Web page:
It is difficult to control a hockey game if your team has less puck possession than your opponent. Puck possession begins with the drop of the puck at a face-off (intermission, whistle, or goal) and if there’s one time you don’t want to lose a face-off clean, it’s in your own zone.
The San Jose Sharks learned this lesson the hard way in the 2016 Stanley Cup Final when Joel Ward lost a D-zone draw cleanly to Sidney Crosby in OT during Game 2. In case you don’t remember, here’s what happened…
Centremen aren’t expected to win every face-off in their D-zone, that’s near impossible.
What they are expected to do is not lose the draw cleanly, or rather, draw the draw. What I mean by this is tie up the other team’s centreman so it becomes a loose puck battle between the other players and possession is up for grabs.
Here are a few things to consider when lining up for a D-zone faceoff.
The only thing that should be going through a centreman’s head is don’t lose this draw. They must do everything in their power to not let their opponent get clean possession of the puck. Here are several different techniques that a centreman in his D-zone can use to not lose the face-off:
- Use your stick to jam your opponent’s stick so they aren’t able to make contact with the puck.
- Once engaged, use your skate to kick the puck to a teammate.
- Be faster than your opponent and win the puck back to your defensemen with your stick (backhand is typically stronger than forehand for draws).
Before going into the face-off circle, the centreman must let their teammates know exactly what they are doing so the wingers & defensemen can act accordingly. A majority of draws are won by the supporting cast of players around the centre so everyone must be ready to jump on a loose no matter where it ends up. Jonathan Toews’ face-off percentage would not be at 60.3% without the help of his linemates.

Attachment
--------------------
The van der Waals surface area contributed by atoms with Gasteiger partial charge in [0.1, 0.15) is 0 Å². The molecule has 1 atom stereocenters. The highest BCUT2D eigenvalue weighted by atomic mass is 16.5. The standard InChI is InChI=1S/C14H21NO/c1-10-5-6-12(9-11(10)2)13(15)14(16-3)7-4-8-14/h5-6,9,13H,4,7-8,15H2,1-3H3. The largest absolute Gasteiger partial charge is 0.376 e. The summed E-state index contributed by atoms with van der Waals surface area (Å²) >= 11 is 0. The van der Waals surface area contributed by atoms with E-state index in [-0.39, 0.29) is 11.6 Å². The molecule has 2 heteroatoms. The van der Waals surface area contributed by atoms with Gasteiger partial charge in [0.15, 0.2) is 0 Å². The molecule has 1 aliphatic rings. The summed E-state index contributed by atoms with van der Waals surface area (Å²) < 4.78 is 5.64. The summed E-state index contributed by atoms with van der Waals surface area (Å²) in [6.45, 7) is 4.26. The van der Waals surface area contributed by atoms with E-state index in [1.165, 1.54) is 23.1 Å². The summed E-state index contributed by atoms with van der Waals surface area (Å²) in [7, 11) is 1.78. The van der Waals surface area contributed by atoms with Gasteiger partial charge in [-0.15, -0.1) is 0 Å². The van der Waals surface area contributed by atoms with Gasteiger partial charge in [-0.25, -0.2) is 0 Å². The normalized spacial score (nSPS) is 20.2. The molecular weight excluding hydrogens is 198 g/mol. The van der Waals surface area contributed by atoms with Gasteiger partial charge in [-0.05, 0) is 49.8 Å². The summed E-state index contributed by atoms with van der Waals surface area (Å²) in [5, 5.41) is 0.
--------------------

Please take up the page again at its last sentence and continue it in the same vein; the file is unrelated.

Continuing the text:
In the rare event that the draw is won cleanly by the D-zone centreman, there are a few different ways we can safely get the puck out of our zone.
- If there’s no pressure, skate the puck out
- If there’s heavy pressure forcing you up the boards, glass and out
- If there’s heavy strong-side pressure, use the weak-side (see below)
Not if, but when a D-zone face-off is lost cleanly (we all know it will happen multiple times a game), your players must be prepared with their defensive responsibility.
- Centreman (C) stays with the other centre. Don’t get caught watching the puck!
- Strong-side winger (L) busts through the circle looking for a loose puck and covers the strong-side D. Be prepared to block a shot!
- Weak-side winger (R) busts out to cover the weak-side D. If there’s a D-to-D pass, be prepared to block a shot !
- Net-front D looks for any loose pucks then covers the net-front winger. Box-out that player so your goalie can see the point shot!
- Board-side D looks for any loose pucks and maintains D-side position on board-side winger. Don’t get beat back to the front of the net by this player!